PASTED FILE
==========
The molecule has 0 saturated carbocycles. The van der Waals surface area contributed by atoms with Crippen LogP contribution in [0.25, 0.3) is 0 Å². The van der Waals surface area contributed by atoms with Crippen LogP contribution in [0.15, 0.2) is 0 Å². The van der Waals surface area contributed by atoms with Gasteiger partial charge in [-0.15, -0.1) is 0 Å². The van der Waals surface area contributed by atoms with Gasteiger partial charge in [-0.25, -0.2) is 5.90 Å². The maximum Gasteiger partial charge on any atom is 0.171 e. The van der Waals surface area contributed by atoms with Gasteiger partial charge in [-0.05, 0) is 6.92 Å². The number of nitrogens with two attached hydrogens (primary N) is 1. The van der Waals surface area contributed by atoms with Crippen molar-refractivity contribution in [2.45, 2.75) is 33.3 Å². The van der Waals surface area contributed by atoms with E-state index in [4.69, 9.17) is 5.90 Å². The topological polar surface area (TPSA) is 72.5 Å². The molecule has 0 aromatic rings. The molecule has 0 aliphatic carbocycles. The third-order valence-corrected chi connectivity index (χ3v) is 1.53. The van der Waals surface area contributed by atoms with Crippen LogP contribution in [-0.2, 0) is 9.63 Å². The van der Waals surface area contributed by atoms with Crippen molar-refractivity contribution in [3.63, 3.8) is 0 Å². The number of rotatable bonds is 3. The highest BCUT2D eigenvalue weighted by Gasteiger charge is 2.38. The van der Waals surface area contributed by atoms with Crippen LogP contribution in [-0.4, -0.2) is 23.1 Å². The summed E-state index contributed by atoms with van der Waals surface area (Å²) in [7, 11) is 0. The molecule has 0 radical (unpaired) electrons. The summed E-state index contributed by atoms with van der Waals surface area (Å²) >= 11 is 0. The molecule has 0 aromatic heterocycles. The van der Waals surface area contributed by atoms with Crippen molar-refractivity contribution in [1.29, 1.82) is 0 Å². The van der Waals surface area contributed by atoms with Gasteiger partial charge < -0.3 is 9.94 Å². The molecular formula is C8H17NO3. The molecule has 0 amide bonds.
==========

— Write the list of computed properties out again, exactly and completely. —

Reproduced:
The molecule has 0 saturated carbocycles. The van der Waals surface area contributed by atoms with Crippen LogP contribution in [0.25, 0.3) is 0 Å². The van der Waals surface area contributed by atoms with Crippen LogP contribution in [0.15, 0.2) is 0 Å². The van der Waals surface area contributed by atoms with Gasteiger partial charge in [-0.15, -0.1) is 0 Å². The van der Waals surface area contributed by atoms with Gasteiger partial charge in [-0.25, -0.2) is 5.90 Å². The maximum Gasteiger partial charge on any atom is 0.171 e. The van der Waals surface area contributed by atoms with Gasteiger partial charge in [-0.05, 0) is 6.92 Å². The number of nitrogens with two attached hydrogens (primary N) is 1. The van der Waals surface area contributed by atoms with Crippen molar-refractivity contribution in [2.45, 2.75) is 33.3 Å². The van der Waals surface area contributed by atoms with E-state index in [4.69, 9.17) is 5.90 Å². The topological polar surface area (TPSA) is 72.5 Å². The molecule has 0 aromatic rings. The molecule has 0 aliphatic carbocycles. The third-order valence-corrected chi connectivity index (χ3v) is 1.53. The van der Waals surface area contributed by atoms with Crippen LogP contribution in [-0.2, 0) is 9.63 Å². The van der Waals surface area contributed by atoms with Crippen molar-refractivity contribution in [3.63, 3.8) is 0 Å². The number of rotatable bonds is 3. The highest BCUT2D eigenvalue weighted by Gasteiger charge is 2.38. The van der Waals surface area contributed by atoms with Crippen LogP contribution in [-0.4, -0.2) is 23.1 Å². The summed E-state index contributed by atoms with van der Waals surface area (Å²) in [7, 11) is 0. The molecule has 0 radical (unpaired) electrons. The summed E-state index contributed by atoms with van der Waals surface area (Å²) >= 11 is 0. The molecule has 0 aromatic heterocycles. The van der Waals surface area contributed by atoms with Crippen molar-refractivity contribution in [1.29, 1.82) is 0 Å². The van der Waals surface area contributed by atoms with Gasteiger partial charge < -0.3 is 9.94 Å². The molecular formula is C8H17NO3. The molecule has 0 amide bonds.